Voices of Lower Manhattan
By: Katie Klith
Date: 2/4/03 8:52:00 PM
One of Lower Manhattan’s oldest businesses is returning home to the World
Financial Center. Thacher Proffit & Wood provided legal services to
corporate and financial firms downtown since 1848 and occupied several
floors of Tower Two of the World Trade Center until September 11th. Now,
after a year in temporary quarters in Midtown, the firm has signed a lease
for 137,000 square feet at Two World Financial Center that will provide
office space for more than 300 employees. Thacher Proffit & Wood is believed
to be the first company from the World Trade Center to sign a new lease in
"There was both nostalgia and concern about the location, being close to the
site of the World Trade Center. But on balance and with the passage of time,
we believe our people are comfortable with our decision," says Omer S.J.
"Jack" Williams, Chairman of Thacher Proffitt & Wood. "Our people have been
resilient throughout these last 14 months and we are looking forward to
going back, to being closer to the roots of our business, and in some small
way, giving back to the community that nurtured us for so long."
Since many former residents are taking a wait-and-see approach to the
situation, the announcement from Thacher Proffitt was big news, and even
Governor George Pataki weighed in with his appreciation for the firm's
decision, saying " The return of Thacher is yet another indication that the
revitalization of Lower Manhattan is well underway."
Revitalization may be under way, but it's something that will take time and
a continued influx of businesses to the area. According the New York State
Comptroller's office, since September 11, nine of the 23 damaged buildings
have been restored to service, but restoration and repair schedules for the
remaining properties range from two weeks to five years.
Thacher Proffitt, which plans to move into its new space by August 2003, is
willing to wait out the process. "Eventually, the World Trade Center site
will be rebuilt and Downtown Lower Manhattan will revive. The recovery of
the national and city economy makes it difficult to judge time frames for
when these changes transpire. We realize we will have to be patient in this
Patience and the economy will be important, but so will confidence in the
opportunities available in this new Lower Manhattan, something Williams
seems to have in abundance. "Continuing business development and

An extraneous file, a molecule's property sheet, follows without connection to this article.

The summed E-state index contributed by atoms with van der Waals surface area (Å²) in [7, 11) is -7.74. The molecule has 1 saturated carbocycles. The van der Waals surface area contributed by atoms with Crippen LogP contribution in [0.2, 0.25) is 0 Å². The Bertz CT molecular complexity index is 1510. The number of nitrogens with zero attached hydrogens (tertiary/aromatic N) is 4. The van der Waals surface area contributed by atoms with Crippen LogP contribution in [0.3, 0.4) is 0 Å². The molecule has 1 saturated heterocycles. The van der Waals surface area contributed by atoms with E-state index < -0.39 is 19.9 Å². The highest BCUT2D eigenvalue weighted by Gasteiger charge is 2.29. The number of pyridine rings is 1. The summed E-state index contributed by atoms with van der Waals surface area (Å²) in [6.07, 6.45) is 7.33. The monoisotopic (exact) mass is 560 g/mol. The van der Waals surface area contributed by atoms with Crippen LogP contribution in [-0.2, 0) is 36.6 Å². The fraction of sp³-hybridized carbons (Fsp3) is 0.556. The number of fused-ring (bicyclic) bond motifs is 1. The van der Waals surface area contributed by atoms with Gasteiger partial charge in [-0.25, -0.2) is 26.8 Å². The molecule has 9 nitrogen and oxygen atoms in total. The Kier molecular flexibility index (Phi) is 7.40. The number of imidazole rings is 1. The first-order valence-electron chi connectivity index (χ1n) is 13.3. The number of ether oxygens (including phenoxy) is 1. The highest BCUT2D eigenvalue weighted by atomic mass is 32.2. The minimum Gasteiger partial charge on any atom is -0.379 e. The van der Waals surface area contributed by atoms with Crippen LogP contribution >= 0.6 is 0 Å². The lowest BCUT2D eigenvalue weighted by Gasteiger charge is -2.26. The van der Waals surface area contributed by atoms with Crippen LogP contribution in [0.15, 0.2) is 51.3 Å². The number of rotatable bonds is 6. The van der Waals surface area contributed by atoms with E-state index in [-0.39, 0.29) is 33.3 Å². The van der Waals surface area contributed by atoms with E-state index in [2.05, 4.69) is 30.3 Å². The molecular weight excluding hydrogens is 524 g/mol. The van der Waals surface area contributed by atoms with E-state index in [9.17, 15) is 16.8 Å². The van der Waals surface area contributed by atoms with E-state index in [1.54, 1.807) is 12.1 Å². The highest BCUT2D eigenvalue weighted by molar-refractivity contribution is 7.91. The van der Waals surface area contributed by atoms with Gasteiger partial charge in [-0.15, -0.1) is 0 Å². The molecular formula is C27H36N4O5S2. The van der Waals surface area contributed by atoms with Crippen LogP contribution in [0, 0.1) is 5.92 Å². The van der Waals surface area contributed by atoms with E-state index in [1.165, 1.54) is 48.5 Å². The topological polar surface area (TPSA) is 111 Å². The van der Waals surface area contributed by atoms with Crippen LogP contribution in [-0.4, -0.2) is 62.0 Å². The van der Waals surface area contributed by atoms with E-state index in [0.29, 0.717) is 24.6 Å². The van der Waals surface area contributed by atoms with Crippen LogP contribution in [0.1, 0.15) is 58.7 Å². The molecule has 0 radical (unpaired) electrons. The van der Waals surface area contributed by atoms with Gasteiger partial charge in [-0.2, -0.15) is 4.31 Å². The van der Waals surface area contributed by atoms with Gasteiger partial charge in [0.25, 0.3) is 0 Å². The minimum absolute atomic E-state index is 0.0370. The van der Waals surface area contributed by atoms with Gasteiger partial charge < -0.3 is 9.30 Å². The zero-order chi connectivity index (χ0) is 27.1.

continuation of the area as the leading financial center of the world would
be the goal, but making the area more of an around-the-clock community would
be great, for residential and other purposes. The proposals for moving some
of the major cultural elements into the downtown area, such as the New York
City Opera, would be a major boost for both business and residential
development in the area and personally, I would love it."
Since Thacher Proffit & Wood signed the lease for the new space, Alliance
for Downtown New York figures show that more than 60 companies have signed
new or renewed leases in the Lower Manhattan area, and a recent study by
TenantWise indicates that 40% of the displaced WTC tenants intend to
reoccupy space downtown.
Williams realizes the role Thacher Proffitt may play in the decisions of
other companies. "Our Firm has a history of more than 150 years in the
Downtown area, and we hope that our move can be a small catalyst to
encourage others to move to the area," says Williams.
When asked about the role the firm's history played in the move back to
Lower Manhattan, Williams says that was one element that factored into the
decision. "We did indeed take our history and some sense of responsibility
into account in our decision, and we have some client relations that were
also taken into account. Some of our people thought it was a statement that
we would not be cowed by terrorists, and though true, that was not a major
motivation. We believe we have negotiated a good financial transaction as
In addition to cost, other considerations were necessary, says Williams, and
the decision to return to Downtown was made in a methodical way. "We visited
almost every site in lower Manhattan that was of a size to accommodate our
space needs, and several sites in Midtown and lower. We were looking for
Class A law firm space and took into account any number of factors, such as
location, size, adaptability to the layout we desired and price."
The combination of financial, business and personal decisions that led to
the move still leave Thacher Proffitt in the position of being an early
tenant of an area that has a complicated past. But the firm clearly feels
strong ties to Lower Manhattan, and has made a decision the partners feel
good about. "Thacher Proffitt is finally going back home," says Williams.
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